Sultan: Ornamental Chicken Breed of the East

The Sultan is a rare, ornamental breed of chicken that originated in Turkey. Interestingly, they where very popular among the Turkish Sultans…

Sultan Name Origin:

The English name for the breed, ‘the Sultan’, stems from the original Turkish name. In Turkey, Sultans are known as ‘Serai-Tavuk’ or ‘Serai Taook’. ‘Serai’ meaning ‘the Sultan’s palace’ and ‘Tavuk’ or ‘Taook’, meaning ‘fowls’. The title for these unique chickens likely came from the breed’s historical popularity among powerful Turkish leadership (during the Ottoman Empire)… And why, you might ask, was this breed so popular? In truth, the main purpose of the breed was ornamental. Because of their beautiful, yet unique look, this fancy breed became a popular ornament for the gardens of the Ottoman Sultanate.

Breed Functionality:

Largely due to the fact that Sultans where not bred to be functional as livestock, Sultans are neither heavy nor exceptional layers. Sultan hens lay about 60 small/medium white eggs per year (which is as little as 1/4 the production as some other egg-laying breeds). Like many ornamental breeds, Sultans are not prone to going ‘broody’ and rarely hatch their own eggs. However, sultans, to this day, are exceptional show chickens and make wonderful pets.

Unique Sultan Physical Characteristics:

Sultans are definitely very eye-catching and indeed, they do have very distinct physical traits.


The Sultan’s head is adorned with a beard, muffs, a full crest and cavernous nostrils. These physical traits cause the Sultan to greatly resemble the Crevecoeur and Polish chicken breeds. The Sultan also has a duplex ‘V’ comb (known as ‘horns’).

Legs & Feet:

Sultan chickens’ feet and shanks are light-blue/slate colored and heavily feathered. Sultans also have a genetic predisposition for for extra toes. (Other chicken breeds with this genetic trait include Dorkings and the Silkies.) Largely due to the Sultans foot/shank feathering, show quality Sultans are raised in dry, cozy, very clean cages/pens. This keeps their feathers in tip-top condition.

Sultans also have what are called ‘vulture hocks’. These are feathers found on the lower part of the bird’s thighs that are somewhat stiff (like flight/wing feathers). They extend towards the back-end of the bird (parallel to the wings) and point slightly to the ground. Vulture hocks are quite rare and are an undesirable characteristic in most breeds (including all Asiatic breeds). However, in some breeds (including Belgian D’Uccle Bantams and Sultans), vulture hocks are a required characteristic.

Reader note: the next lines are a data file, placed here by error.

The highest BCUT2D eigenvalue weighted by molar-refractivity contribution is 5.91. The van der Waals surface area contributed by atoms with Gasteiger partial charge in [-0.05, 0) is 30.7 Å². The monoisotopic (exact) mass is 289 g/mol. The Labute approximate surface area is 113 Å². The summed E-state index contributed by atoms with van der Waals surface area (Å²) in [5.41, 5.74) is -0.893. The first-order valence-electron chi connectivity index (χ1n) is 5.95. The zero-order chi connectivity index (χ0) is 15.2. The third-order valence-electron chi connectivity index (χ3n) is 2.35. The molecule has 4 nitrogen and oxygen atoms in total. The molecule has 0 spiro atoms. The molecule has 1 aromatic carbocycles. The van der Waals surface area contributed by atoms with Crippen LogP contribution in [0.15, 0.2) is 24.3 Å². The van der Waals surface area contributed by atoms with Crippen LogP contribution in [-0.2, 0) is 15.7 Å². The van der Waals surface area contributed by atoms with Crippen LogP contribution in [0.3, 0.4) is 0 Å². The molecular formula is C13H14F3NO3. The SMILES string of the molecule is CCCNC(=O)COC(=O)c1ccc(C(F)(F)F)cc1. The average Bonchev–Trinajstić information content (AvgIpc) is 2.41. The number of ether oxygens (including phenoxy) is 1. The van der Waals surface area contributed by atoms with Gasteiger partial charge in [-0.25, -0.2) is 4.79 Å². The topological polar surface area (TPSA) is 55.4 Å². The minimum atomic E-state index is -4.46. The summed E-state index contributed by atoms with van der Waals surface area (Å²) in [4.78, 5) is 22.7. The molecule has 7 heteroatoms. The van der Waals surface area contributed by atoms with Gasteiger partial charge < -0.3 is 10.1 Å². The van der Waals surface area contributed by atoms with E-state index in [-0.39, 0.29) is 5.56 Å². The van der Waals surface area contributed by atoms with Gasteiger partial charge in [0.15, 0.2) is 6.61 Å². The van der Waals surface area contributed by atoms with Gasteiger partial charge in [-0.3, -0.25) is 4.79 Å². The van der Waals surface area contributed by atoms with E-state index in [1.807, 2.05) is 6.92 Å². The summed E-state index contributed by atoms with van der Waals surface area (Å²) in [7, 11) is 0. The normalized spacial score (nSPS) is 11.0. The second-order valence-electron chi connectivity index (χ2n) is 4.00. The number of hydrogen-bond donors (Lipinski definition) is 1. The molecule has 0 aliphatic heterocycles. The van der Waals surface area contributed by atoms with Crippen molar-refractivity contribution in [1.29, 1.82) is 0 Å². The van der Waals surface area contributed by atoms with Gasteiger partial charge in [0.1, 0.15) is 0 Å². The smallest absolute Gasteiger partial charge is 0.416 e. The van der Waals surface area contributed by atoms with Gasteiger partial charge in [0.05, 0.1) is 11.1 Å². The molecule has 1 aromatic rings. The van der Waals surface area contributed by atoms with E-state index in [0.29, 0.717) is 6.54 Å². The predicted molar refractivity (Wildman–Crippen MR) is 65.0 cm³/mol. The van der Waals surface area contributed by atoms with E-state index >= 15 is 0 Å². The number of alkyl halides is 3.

Sultans only come in three colors (black, blue and white). However, Sultans originaly only came in white (which is, to this day, the most common Sultan color variation). The other color variations likely resulted from Polish/Sultan crossing.


Sultans are a fairly small breed. Standard Sultan roosters only weighs ~6 pounds (2.75 kilograms). Standard Sultan hens weigh ~4 pounds (1.8 kilograms). However, there is a bantam (miniature) variation of the breed. Bantam Sultan roosters weigh ~26 ounces (740 grams). Bantam hens weigh ~22 ounces (625 grams).

Sultan Chicken Breed Temperament:

Sultans have very docile temperaments. Possibly partially due to their mellow, gentle natures, Sultans do little damage to the ground. In fact, it was historically noted that the grass in Sultans pens remained green after they had been there for some time. Interestingly, this trait would mean that Sultans kept their owners’ gardens in finer condition than most other breeds would have.

Not only are Sultans mellow, but they usually bear confinement extremely well. This benefits them, as well as their poultry enthusiastic owners, in the show world. However, because of their generally easy, tranquil temperaments, they do poorly in flocks with larger, more active breeds. When Sultan chickens are placed in mixed flocks, they tend to be low in the pecking order.

Sultan History:

 Sultans where first imported from their native country in 1854 by Ms. Elizabeth Watts (a poultry enthusiast from Hampstead, England). Ms. Watts (who was also the editor of the Poultry Chronicle) had apparently taken some interest in the breed. She had the first flock imported to Britain from Constantinople (with the help of a friend). However, when the birds reached her, she wrote that they where in extremely poor condition… The once extravagant Sultans had arrived from their long journey dirty, matted and nearly unrecognizable. In fact, they where in such poor shape that Elizabeth was unable to accurately discern their original color until the chickens molted.

By 1867, Sultans had made their way to various parts of North America. In 1874, breed became an officially recognized by the American Poultry Association. However, although Sultans are sometimes featured in poultry shows, it is rare to come across one.

Photos above of a white Sultan rooster (named Sully), owned and photographed  by Amelia E.

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